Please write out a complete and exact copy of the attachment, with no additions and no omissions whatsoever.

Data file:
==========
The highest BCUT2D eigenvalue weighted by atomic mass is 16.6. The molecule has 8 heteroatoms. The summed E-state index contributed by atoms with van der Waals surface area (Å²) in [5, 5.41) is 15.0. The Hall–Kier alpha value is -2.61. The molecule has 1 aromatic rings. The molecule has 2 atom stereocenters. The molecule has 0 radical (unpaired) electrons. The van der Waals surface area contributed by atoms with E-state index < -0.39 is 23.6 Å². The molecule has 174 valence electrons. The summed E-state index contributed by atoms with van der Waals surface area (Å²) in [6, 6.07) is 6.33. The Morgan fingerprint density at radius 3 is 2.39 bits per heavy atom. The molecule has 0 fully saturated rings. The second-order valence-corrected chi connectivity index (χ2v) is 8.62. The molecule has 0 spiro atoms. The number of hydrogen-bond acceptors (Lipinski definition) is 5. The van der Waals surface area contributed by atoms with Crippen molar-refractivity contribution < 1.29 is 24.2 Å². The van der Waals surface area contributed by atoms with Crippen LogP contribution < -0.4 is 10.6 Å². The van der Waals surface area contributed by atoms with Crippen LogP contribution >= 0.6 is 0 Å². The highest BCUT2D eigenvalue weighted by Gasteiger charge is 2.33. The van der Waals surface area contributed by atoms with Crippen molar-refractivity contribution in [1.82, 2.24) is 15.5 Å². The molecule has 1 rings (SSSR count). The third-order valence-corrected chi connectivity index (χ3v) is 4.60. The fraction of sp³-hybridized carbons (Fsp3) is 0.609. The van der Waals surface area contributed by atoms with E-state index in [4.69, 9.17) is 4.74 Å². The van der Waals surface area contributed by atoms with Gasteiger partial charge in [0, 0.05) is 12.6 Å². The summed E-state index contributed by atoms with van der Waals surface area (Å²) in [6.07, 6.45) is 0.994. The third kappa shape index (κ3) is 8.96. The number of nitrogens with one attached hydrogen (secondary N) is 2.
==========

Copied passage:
The highest BCUT2D eigenvalue weighted by atomic mass is 16.6. The molecule has 8 heteroatoms. The summed E-state index contributed by atoms with van der Waals surface area (Å²) in [5, 5.41) is 15.0. The Hall–Kier alpha value is -2.61. The molecule has 1 aromatic rings. The molecule has 2 atom stereocenters. The molecule has 0 radical (unpaired) electrons. The van der Waals surface area contributed by atoms with E-state index < -0.39 is 23.6 Å². The molecule has 174 valence electrons. The summed E-state index contributed by atoms with van der Waals surface area (Å²) in [6, 6.07) is 6.33. The Morgan fingerprint density at radius 3 is 2.39 bits per heavy atom. The molecule has 0 fully saturated rings. The second-order valence-corrected chi connectivity index (χ2v) is 8.62. The molecule has 0 spiro atoms. The number of hydrogen-bond acceptors (Lipinski definition) is 5. The van der Waals surface area contributed by atoms with Crippen molar-refractivity contribution < 1.29 is 24.2 Å². The van der Waals surface area contributed by atoms with Crippen LogP contribution < -0.4 is 10.6 Å². The van der Waals surface area contributed by atoms with Crippen LogP contribution >= 0.6 is 0 Å². The highest BCUT2D eigenvalue weighted by Gasteiger charge is 2.33. The van der Waals surface area contributed by atoms with Crippen molar-refractivity contribution in [1.82, 2.24) is 15.5 Å². The molecule has 1 rings (SSSR count). The third-order valence-corrected chi connectivity index (χ3v) is 4.60. The fraction of sp³-hybridized carbons (Fsp3) is 0.609. The van der Waals surface area contributed by atoms with E-state index in [4.69, 9.17) is 4.74 Å². The van der Waals surface area contributed by atoms with Gasteiger partial charge in [0, 0.05) is 12.6 Å². The summed E-state index contributed by atoms with van der Waals surface area (Å²) in [6.07, 6.45) is 0.994. The third kappa shape index (κ3) is 8.96. The number of nitrogens with one attached hydrogen (secondary N) is 2.